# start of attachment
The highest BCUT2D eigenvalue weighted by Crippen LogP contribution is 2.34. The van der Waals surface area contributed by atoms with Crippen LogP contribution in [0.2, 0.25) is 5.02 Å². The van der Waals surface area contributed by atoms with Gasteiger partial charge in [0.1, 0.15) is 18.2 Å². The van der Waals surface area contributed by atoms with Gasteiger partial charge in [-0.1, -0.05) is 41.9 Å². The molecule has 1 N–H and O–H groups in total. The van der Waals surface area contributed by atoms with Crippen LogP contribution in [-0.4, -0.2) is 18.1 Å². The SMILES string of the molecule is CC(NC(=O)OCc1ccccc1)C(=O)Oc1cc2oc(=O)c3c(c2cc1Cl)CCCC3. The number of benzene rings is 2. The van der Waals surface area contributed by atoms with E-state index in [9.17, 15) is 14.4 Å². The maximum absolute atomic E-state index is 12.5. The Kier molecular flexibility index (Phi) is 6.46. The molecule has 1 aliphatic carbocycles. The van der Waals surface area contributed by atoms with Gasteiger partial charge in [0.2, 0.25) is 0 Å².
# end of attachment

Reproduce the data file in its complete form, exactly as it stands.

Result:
The highest BCUT2D eigenvalue weighted by Crippen LogP contribution is 2.34. The van der Waals surface area contributed by atoms with Crippen LogP contribution in [0.2, 0.25) is 5.02 Å². The van der Waals surface area contributed by atoms with Gasteiger partial charge in [0.1, 0.15) is 18.2 Å². The van der Waals surface area contributed by atoms with Gasteiger partial charge in [-0.1, -0.05) is 41.9 Å². The molecule has 1 N–H and O–H groups in total. The van der Waals surface area contributed by atoms with Crippen LogP contribution in [-0.4, -0.2) is 18.1 Å². The SMILES string of the molecule is CC(NC(=O)OCc1ccccc1)C(=O)Oc1cc2oc(=O)c3c(c2cc1Cl)CCCC3. The number of benzene rings is 2. The van der Waals surface area contributed by atoms with E-state index in [9.17, 15) is 14.4 Å². The maximum absolute atomic E-state index is 12.5. The Kier molecular flexibility index (Phi) is 6.46. The molecule has 1 aliphatic carbocycles. The van der Waals surface area contributed by atoms with Gasteiger partial charge in [0.2, 0.25) is 0 Å².